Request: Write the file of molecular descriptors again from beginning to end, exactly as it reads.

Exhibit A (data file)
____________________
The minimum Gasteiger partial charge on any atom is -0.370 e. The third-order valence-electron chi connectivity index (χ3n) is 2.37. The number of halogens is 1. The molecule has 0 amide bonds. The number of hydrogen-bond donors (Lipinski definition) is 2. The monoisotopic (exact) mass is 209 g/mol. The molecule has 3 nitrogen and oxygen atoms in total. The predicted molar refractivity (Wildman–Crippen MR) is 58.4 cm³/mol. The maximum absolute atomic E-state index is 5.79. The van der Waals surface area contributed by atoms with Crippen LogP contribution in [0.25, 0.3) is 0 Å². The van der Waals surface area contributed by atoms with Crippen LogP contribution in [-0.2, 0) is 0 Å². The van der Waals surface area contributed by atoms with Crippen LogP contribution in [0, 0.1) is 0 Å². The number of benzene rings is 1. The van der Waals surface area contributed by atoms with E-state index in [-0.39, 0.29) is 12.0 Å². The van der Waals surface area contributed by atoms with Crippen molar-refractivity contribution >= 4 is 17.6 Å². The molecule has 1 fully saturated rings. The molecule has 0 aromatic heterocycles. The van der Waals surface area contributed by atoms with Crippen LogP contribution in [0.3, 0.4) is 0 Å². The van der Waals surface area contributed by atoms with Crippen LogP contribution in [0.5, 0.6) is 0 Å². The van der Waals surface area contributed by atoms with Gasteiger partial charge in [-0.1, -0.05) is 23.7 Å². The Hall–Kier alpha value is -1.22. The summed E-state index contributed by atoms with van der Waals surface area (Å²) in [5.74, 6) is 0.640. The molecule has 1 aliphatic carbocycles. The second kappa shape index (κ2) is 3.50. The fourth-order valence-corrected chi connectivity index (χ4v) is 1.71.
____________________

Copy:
The minimum Gasteiger partial charge on any atom is -0.370 e. The third-order valence-electron chi connectivity index (χ3n) is 2.37. The number of halogens is 1. The molecule has 0 amide bonds. The number of hydrogen-bond donors (Lipinski definition) is 2. The monoisotopic (exact) mass is 209 g/mol. The molecule has 3 nitrogen and oxygen atoms in total. The predicted molar refractivity (Wildman–Crippen MR) is 58.4 cm³/mol. The maximum absolute atomic E-state index is 5.79. The van der Waals surface area contributed by atoms with Crippen LogP contribution in [0.25, 0.3) is 0 Å². The van der Waals surface area contributed by atoms with Crippen LogP contribution in [-0.2, 0) is 0 Å². The van der Waals surface area contributed by atoms with Crippen LogP contribution in [0, 0.1) is 0 Å². The number of benzene rings is 1. The van der Waals surface area contributed by atoms with E-state index in [-0.39, 0.29) is 12.0 Å². The van der Waals surface area contributed by atoms with Crippen molar-refractivity contribution >= 4 is 17.6 Å². The molecule has 1 fully saturated rings. The molecule has 0 aromatic heterocycles. The van der Waals surface area contributed by atoms with Crippen LogP contribution in [0.3, 0.4) is 0 Å². The van der Waals surface area contributed by atoms with Crippen LogP contribution in [0.5, 0.6) is 0 Å². The van der Waals surface area contributed by atoms with Gasteiger partial charge in [-0.1, -0.05) is 23.7 Å². The Hall–Kier alpha value is -1.22. The summed E-state index contributed by atoms with van der Waals surface area (Å²) in [5.74, 6) is 0.640. The molecule has 1 aliphatic carbocycles. The second kappa shape index (κ2) is 3.50. The fourth-order valence-corrected chi connectivity index (χ4v) is 1.71.